I've been spending way too much time over on Facebook in the last few days. One of my high school classmates started up a Class of '75 group and contacted a bunch of classmates. Now we're all building profiles, scrambling to try and put married names with maiden names, faces from 30+ years ago with aging mugs, and pulling long-dusty memories out to make present-day connections. My hands smell like mildew from riffling through the pages of my senior annual.

It's been interesting.

One aspect, of course, is that now our children are the ages that WE were when we met and learned together. Posted are lots of high school graduation photos of our lads and lassies ... with us as the proud parents.
[Note to self: add photos of my own kids' graduations to Facebook]

Looking at our profiles, we find that most of us are just good common people, scattered across the country, doing everyday middle-class stuff like working decent jobs (long-haul truck drivers to computer analysts), raising children, enjoying our vacations and hobbies as we can, trying to get along with spouses and extended families.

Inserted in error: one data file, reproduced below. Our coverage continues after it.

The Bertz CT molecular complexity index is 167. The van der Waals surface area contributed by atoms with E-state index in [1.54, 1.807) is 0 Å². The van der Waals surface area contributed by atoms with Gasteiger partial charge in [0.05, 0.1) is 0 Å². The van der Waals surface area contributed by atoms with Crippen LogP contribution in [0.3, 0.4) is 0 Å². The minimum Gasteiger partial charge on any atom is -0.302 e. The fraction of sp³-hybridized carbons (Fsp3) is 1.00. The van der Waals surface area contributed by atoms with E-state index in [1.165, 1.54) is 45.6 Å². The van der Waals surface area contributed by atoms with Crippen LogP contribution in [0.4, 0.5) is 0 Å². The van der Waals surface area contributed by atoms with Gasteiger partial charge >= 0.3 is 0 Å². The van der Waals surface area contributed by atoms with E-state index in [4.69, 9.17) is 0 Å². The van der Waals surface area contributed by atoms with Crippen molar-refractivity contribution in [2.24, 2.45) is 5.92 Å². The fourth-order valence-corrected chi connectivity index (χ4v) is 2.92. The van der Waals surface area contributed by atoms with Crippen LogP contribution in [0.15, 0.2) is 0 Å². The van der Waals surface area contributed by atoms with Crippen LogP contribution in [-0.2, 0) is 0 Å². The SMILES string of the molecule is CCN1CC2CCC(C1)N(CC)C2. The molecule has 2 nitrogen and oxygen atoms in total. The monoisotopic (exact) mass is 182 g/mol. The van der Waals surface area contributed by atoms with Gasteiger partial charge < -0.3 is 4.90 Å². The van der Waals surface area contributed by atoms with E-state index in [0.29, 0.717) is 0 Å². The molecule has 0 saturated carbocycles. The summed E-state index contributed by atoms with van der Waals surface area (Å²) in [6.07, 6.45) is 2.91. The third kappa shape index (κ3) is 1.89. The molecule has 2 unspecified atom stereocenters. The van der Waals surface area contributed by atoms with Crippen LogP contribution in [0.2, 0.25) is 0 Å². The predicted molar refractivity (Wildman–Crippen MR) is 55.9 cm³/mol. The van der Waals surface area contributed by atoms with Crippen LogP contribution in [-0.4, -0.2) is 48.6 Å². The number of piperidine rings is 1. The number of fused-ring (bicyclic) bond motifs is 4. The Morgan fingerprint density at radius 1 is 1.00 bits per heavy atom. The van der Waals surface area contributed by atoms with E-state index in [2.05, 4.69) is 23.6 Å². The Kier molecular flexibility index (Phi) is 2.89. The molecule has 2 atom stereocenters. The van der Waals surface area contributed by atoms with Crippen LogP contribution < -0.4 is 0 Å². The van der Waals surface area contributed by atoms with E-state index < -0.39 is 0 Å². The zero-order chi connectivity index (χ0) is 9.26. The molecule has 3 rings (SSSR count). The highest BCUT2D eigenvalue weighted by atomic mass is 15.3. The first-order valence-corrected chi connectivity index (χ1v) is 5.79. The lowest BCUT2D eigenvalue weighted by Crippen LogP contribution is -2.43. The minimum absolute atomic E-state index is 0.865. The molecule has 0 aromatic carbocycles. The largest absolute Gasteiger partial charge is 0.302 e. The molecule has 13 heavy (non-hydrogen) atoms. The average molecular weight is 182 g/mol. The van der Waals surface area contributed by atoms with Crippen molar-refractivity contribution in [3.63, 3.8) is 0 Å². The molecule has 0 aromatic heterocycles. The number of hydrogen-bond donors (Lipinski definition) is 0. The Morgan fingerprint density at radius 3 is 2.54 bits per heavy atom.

In the photos, some of us look like life has beaten us up a bit. Others look remarkable — much the way we did as we walked the hallowed halls of Fullerton High. And many, many of us have expanded our gene pool to the next generation ... our children ... who are living out hopes and dreams of which we'll likely only get to see the beginning stages.

Airport Art 2

This humorous bit of airport art was found at the Hartford, CT airport near the United terminal.

Frisbee Cow

I don't know if this athletic cow can jump over the moon, but she sure could stretch up and grab the yellow disk out of the air.

(Please forgive the sloppy photo-editing job. There was just too much backlight and glunk in the background ... it's late ... and this is all I could manage at midnight).

Wednesday, August 20, 2008

Music: A Favored Soundtrack

When I was in Connecticut, one of the ways my friend and I spent time as she recovered from her surgery was to watch films on DVD.

At one point, I suggested that she pick two of her favorite movies that I'd never seen to share with me. I picked two of my favorites to share with her.

Ladies in Lavender was one of my choices. It's a fairly recent find for me. The story is of two elderly sisters (played by Judi Dench and Maggie Smith) who share a home on the Cornish coast. After a terrible storm, they find a young man (played by Daniel Bruhl) washed up on the shore, barely alive. They nurse him back to health.